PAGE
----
Of course, the poor—as led by Chris Evans, John Hurt, Octavia Spencer, and Jamie Bell—plan revolution. What else are you going to do in a film like this? Get to the front of the train and you may exchange the protein slabs for steak and a good claret. And so, through means familiar in action films, and with much airy violence (though it is not a cruel film), we see a lovely progression of design set-pieces (in the hands of Ondrej Nekvasil, who did The Illusionist and “Missing” on television) as the insurrection surges through barracks compartments to a schoolroom, a night club, a pool, all the way to Wilford’s abode. There’s a verve and humor in this décor that bespeaks a talented director—and I should add that Joon-ho Bong’s previous work includes Mother, which is a naturalistic and deeply touching film about … well you know what that title’s about.
Snowpiercer knows it needs to keep the loco moving, as it takes us through the many different worlds on board the train. But it has another trump card. Early on, a spokesperson, Mason, comes from Wilford to address the poor masses. She is a vile grotesque who wears brown fur over a mauve dress and then a sour-milk-colored suit. She is gawky, prim, bossy, spiteful, in a drab wig, false teeth, and archaic spectacles. As a cross between officious post-mistress and reticent dominatrix, she is hilarious, and she is Tilda Swinton, plainly basing her character on several awful women from British politics of the last few decades (with a Birmingham accent). Swinton has a range of lofty looks that easily make her iconic, if not godlike. She is also capable of playing grungy realism and heartbreak. But at last pictures are beginning to grasp the point of having her do antic comedy. She made an amusing, melancholy vampire in Only Lovers Left Alive—I treasure her exclamation, as one corpse dissolves in a toxic bath: “That’s very visual.” She is the life and soul of this riotous party, and you will be sad to see her disposed of, no matter that Mason’s ghastly manner has earned it.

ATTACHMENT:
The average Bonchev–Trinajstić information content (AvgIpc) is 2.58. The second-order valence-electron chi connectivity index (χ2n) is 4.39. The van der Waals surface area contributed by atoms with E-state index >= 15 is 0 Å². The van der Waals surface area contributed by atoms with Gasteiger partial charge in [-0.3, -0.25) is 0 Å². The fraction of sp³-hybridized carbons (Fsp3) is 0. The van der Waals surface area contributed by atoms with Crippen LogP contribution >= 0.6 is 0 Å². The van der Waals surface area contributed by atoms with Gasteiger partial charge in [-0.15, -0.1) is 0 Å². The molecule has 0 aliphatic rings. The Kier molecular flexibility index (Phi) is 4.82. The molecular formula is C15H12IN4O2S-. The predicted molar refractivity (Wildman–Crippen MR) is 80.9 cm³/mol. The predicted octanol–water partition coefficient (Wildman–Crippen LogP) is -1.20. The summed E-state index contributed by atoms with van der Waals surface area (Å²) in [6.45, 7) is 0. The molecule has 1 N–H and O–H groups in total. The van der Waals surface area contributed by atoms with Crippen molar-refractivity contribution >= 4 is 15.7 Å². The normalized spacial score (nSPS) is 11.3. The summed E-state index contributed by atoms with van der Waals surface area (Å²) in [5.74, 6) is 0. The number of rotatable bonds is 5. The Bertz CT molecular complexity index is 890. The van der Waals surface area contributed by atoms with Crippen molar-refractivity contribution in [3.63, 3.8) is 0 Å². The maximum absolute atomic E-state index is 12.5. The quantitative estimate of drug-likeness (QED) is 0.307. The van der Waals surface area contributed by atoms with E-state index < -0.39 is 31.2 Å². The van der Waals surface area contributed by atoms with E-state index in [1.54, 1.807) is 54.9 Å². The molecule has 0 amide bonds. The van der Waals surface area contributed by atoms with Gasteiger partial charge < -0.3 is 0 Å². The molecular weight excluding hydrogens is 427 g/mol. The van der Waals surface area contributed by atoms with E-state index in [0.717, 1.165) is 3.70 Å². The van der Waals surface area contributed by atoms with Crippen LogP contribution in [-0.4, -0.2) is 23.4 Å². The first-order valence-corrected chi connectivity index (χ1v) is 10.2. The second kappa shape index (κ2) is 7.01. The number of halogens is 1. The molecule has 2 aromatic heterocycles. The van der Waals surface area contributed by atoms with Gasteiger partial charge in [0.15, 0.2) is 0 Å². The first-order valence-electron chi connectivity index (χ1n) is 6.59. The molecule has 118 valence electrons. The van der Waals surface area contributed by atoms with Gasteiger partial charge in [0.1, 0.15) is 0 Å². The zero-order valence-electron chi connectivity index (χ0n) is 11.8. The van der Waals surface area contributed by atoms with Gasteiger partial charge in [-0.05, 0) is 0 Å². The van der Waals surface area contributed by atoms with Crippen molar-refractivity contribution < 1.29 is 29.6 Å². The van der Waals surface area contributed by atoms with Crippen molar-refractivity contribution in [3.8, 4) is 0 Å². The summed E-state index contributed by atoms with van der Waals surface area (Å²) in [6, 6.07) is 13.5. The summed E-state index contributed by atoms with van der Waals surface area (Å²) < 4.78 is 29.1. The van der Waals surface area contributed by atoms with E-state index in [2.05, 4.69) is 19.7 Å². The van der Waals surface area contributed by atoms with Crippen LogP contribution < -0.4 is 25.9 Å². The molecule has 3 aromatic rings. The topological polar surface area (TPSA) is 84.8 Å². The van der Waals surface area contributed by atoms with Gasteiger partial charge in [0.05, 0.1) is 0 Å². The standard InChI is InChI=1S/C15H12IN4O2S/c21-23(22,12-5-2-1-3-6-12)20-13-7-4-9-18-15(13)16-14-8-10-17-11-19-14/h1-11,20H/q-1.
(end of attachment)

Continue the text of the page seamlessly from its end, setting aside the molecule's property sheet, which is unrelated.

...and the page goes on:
But there’s always the train. From the very earliest days—when the Lumière brothers filmed a friendly steam engine drawing into a station and some Parisians ran out of the salon with playful screams—movies have cherished these bully-boy vehicles. Do you recall Hitchcock making an enclosed world there—The Lady Vanishes, Strangers on a Train, North by Northwest? Think of the train that is taken apart in Peckinpah’s The Wild Bunch. Dream of Keaton in The General or Clint Eastwood riding an engine into a saloon in Joe Kidd. Then there’s Andrei Konchalovsky’s Runaway Train and the hellbent rapture of Denzel Washington and Chris Pine trying to brake the runaway in Tony Scott’s Unstoppable. In Renoir’s La Bete Humaine, the locomotive is the metaphor for derailing passion. The idea of a camera mounted on a moving train is as promising as any motif in film history. It comes to this: As and when the world ends, one might as well be on a train watching the last of the world as it whips by. Somehow farfetched stories and dumb dialogue float off in the steamy thrust of a loco.
As an American picture, with Tom Cruise or Mark Wahlberg in the Chris Evans role, Snowpiercer might have cost $150 million and suffered from SERIOUS, BORING MESSAGE overload. Joon-ho Bong did it for less than $40 million and kept up the tease. I hope Tilda got as much of that budget as possible. Every train deserves its wicked witch.